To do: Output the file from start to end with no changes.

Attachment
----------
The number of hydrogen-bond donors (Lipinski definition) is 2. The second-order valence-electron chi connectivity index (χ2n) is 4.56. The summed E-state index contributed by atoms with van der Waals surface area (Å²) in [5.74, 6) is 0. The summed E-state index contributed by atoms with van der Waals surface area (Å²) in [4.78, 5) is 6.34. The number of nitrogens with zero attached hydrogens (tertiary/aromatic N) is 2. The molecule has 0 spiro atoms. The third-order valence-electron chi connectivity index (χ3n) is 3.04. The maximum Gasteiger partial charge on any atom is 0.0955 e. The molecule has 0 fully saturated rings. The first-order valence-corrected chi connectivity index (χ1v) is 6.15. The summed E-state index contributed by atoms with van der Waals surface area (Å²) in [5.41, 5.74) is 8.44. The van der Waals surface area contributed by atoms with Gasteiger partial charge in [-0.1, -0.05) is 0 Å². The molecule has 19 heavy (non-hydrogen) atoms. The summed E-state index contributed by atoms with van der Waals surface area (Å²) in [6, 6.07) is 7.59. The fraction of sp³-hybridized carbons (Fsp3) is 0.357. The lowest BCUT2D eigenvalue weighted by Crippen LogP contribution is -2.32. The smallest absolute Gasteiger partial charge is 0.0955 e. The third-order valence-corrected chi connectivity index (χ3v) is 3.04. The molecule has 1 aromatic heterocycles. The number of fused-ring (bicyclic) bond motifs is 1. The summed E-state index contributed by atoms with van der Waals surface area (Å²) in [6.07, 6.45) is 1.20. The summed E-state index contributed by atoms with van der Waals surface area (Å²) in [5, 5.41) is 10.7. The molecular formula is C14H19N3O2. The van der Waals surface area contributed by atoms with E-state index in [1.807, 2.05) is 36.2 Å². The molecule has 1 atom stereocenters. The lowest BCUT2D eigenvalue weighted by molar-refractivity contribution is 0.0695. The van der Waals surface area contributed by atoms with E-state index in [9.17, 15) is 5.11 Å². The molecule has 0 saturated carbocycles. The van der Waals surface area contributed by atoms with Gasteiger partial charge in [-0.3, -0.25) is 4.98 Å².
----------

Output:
The number of hydrogen-bond donors (Lipinski definition) is 2. The second-order valence-electron chi connectivity index (χ2n) is 4.56. The summed E-state index contributed by atoms with van der Waals surface area (Å²) in [5.74, 6) is 0. The summed E-state index contributed by atoms with van der Waals surface area (Å²) in [4.78, 5) is 6.34. The number of nitrogens with zero attached hydrogens (tertiary/aromatic N) is 2. The molecule has 0 spiro atoms. The third-order valence-electron chi connectivity index (χ3n) is 3.04. The maximum Gasteiger partial charge on any atom is 0.0955 e. The molecule has 0 fully saturated rings. The first-order valence-corrected chi connectivity index (χ1v) is 6.15. The summed E-state index contributed by atoms with van der Waals surface area (Å²) in [5.41, 5.74) is 8.44. The van der Waals surface area contributed by atoms with Gasteiger partial charge in [-0.1, -0.05) is 0 Å². The molecule has 19 heavy (non-hydrogen) atoms. The summed E-state index contributed by atoms with van der Waals surface area (Å²) in [6, 6.07) is 7.59. The fraction of sp³-hybridized carbons (Fsp3) is 0.357. The lowest BCUT2D eigenvalue weighted by Crippen LogP contribution is -2.32. The smallest absolute Gasteiger partial charge is 0.0955 e. The third-order valence-corrected chi connectivity index (χ3v) is 3.04. The molecule has 1 aromatic heterocycles. The number of fused-ring (bicyclic) bond motifs is 1. The summed E-state index contributed by atoms with van der Waals surface area (Å²) in [6.07, 6.45) is 1.20. The summed E-state index contributed by atoms with van der Waals surface area (Å²) in [5, 5.41) is 10.7. The molecular formula is C14H19N3O2. The van der Waals surface area contributed by atoms with E-state index in [1.807, 2.05) is 36.2 Å². The molecule has 1 atom stereocenters. The lowest BCUT2D eigenvalue weighted by molar-refractivity contribution is 0.0695. The van der Waals surface area contributed by atoms with E-state index in [9.17, 15) is 5.11 Å². The molecule has 0 saturated carbocycles. The van der Waals surface area contributed by atoms with Gasteiger partial charge in [-0.3, -0.25) is 4.98 Å².